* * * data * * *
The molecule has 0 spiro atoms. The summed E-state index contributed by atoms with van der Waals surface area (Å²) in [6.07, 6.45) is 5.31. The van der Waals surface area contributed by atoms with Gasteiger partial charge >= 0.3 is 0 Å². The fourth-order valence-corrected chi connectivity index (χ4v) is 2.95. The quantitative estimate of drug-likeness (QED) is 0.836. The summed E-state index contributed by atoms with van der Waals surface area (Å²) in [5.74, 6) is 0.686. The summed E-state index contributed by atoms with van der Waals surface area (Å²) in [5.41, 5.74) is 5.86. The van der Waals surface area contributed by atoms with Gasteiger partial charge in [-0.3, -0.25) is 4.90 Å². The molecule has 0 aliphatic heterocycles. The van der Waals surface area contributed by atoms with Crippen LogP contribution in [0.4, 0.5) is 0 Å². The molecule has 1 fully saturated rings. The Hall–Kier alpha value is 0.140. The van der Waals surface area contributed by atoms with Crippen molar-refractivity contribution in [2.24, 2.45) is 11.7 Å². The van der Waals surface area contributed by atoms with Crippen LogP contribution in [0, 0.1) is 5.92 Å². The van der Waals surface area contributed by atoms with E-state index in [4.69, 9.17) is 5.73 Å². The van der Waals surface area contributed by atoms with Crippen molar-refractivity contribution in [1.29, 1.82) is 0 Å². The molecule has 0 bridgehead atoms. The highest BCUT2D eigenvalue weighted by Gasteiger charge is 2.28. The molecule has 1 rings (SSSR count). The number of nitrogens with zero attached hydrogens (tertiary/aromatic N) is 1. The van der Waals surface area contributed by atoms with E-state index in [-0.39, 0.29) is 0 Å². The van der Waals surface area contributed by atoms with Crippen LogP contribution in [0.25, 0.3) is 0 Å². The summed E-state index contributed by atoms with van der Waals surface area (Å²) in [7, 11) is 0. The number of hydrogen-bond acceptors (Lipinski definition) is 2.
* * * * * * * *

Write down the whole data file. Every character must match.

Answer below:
The molecule has 0 spiro atoms. The summed E-state index contributed by atoms with van der Waals surface area (Å²) in [6.07, 6.45) is 5.31. The van der Waals surface area contributed by atoms with Gasteiger partial charge >= 0.3 is 0 Å². The fourth-order valence-corrected chi connectivity index (χ4v) is 2.95. The quantitative estimate of drug-likeness (QED) is 0.836. The summed E-state index contributed by atoms with van der Waals surface area (Å²) in [5.74, 6) is 0.686. The summed E-state index contributed by atoms with van der Waals surface area (Å²) in [5.41, 5.74) is 5.86. The van der Waals surface area contributed by atoms with Gasteiger partial charge in [-0.3, -0.25) is 4.90 Å². The molecule has 0 aliphatic heterocycles. The van der Waals surface area contributed by atoms with Crippen LogP contribution in [0.4, 0.5) is 0 Å². The molecule has 1 fully saturated rings. The Hall–Kier alpha value is 0.140. The van der Waals surface area contributed by atoms with Crippen molar-refractivity contribution in [2.24, 2.45) is 11.7 Å². The van der Waals surface area contributed by atoms with Crippen LogP contribution in [0, 0.1) is 5.92 Å². The van der Waals surface area contributed by atoms with E-state index in [4.69, 9.17) is 5.73 Å². The van der Waals surface area contributed by atoms with Crippen molar-refractivity contribution in [1.29, 1.82) is 0 Å². The molecule has 0 bridgehead atoms. The highest BCUT2D eigenvalue weighted by Gasteiger charge is 2.28. The molecule has 1 rings (SSSR count). The number of nitrogens with zero attached hydrogens (tertiary/aromatic N) is 1. The van der Waals surface area contributed by atoms with E-state index in [-0.39, 0.29) is 0 Å². The van der Waals surface area contributed by atoms with Crippen LogP contribution in [0.25, 0.3) is 0 Å². The summed E-state index contributed by atoms with van der Waals surface area (Å²) in [7, 11) is 0. The number of hydrogen-bond acceptors (Lipinski definition) is 2.